Neurologically, Extraverts and Introverts have different pathways in the brain for processing information. Extraverts use a shorter pathway and are much faster at processing incoming information from the world. Therefore, they have a higher tolerance for stimulation and tend to actively seek out stimulating experiences.
Introverts’ pathways are much longer as the information is processed and filtered internally. They are easier to suffer from “information overload” given the same amount of external stimuli. Hence they prefer a slower “reflective” pace and tend to avoid situations that might overwhelm them. This difference is noticeable in babies as young as 4-months old!
According to statistical studies, Extraverts and Introverts are roughly evenly split in the general population, with a few studies finding a slightly greater number of Extraverts
Extroversion, or extraversion, is one of the factors from the Big Five personality model. This personality trait is characterized by an orientation of an individual’s energies and interests towards the outer worldof social experiences rather than the inner world of subjective feelings and thoughts.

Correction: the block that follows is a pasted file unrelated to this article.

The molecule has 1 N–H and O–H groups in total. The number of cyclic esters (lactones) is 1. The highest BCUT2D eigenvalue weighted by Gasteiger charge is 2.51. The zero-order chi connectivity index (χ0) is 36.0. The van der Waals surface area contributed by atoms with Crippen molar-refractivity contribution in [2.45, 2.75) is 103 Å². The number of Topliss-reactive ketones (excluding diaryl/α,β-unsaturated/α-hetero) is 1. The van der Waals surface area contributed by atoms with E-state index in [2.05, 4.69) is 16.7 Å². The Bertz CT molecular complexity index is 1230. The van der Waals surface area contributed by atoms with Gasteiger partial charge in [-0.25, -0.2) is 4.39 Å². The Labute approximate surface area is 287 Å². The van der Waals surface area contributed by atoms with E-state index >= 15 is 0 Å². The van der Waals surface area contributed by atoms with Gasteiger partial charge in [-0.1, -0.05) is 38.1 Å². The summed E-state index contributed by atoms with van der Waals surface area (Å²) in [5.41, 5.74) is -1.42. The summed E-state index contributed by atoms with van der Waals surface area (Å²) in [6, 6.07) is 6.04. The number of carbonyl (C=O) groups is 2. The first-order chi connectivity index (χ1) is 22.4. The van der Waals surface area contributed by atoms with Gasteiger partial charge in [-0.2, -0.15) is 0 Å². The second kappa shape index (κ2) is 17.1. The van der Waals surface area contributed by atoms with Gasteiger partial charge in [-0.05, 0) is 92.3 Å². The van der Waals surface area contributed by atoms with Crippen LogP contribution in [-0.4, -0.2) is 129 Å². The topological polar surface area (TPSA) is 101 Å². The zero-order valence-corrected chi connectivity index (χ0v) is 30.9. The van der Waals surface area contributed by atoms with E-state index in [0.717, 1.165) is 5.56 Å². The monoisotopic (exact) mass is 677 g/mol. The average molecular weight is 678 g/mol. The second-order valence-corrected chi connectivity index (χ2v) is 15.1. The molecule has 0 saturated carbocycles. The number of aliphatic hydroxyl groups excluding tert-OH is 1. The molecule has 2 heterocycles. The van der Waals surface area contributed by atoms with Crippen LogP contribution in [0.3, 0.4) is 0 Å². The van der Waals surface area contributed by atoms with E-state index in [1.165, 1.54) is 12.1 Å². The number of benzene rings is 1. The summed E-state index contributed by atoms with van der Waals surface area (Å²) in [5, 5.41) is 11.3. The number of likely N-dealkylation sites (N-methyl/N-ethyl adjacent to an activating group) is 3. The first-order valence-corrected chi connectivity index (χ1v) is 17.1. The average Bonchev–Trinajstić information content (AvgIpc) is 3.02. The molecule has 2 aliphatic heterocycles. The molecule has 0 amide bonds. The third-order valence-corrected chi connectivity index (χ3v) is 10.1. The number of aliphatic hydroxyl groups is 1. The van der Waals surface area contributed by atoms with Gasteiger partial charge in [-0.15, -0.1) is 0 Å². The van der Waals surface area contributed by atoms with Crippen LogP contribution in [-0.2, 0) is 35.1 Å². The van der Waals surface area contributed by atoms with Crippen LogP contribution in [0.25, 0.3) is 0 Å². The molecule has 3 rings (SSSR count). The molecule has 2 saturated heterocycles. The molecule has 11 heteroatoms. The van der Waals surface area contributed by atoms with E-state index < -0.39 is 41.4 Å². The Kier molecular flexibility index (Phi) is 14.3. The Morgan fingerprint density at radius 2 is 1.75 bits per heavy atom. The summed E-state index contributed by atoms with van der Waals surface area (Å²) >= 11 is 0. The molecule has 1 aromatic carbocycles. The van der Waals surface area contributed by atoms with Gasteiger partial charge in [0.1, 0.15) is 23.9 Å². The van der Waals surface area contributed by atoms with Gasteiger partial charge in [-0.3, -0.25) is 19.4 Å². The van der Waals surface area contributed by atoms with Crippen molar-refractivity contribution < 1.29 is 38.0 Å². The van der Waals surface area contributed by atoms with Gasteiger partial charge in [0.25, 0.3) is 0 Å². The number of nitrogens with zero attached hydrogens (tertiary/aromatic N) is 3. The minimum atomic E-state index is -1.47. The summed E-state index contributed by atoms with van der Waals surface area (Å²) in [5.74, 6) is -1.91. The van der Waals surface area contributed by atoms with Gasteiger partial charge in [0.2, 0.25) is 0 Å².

The trait indicates a continuum of behaviors and attitudes, ranging from low (introverted), neutral (ambivert), to high (extroverted). Extroverts are comparably sociable, outgoing, gregarious, and tend to be openly expressive. On the contrary, introverts are relatively more reserved, conserve their energies, and tend to be internally expressive.
You can read this article to find out if you are an extrovert or an introvert, or I recommend taking this test to discover more.
Friendliness: a quality of being friendly, pleasant, and accommodating in social situations. Friendly people make friends quickly and find it easy to form intimate relationships. They are willing to spend time forming relationshipsandexpanding their network circles. Unfriendly individuals are often perceived as hostile and distant by others. They simply do not reach out to initiate a friendship or expand their connections.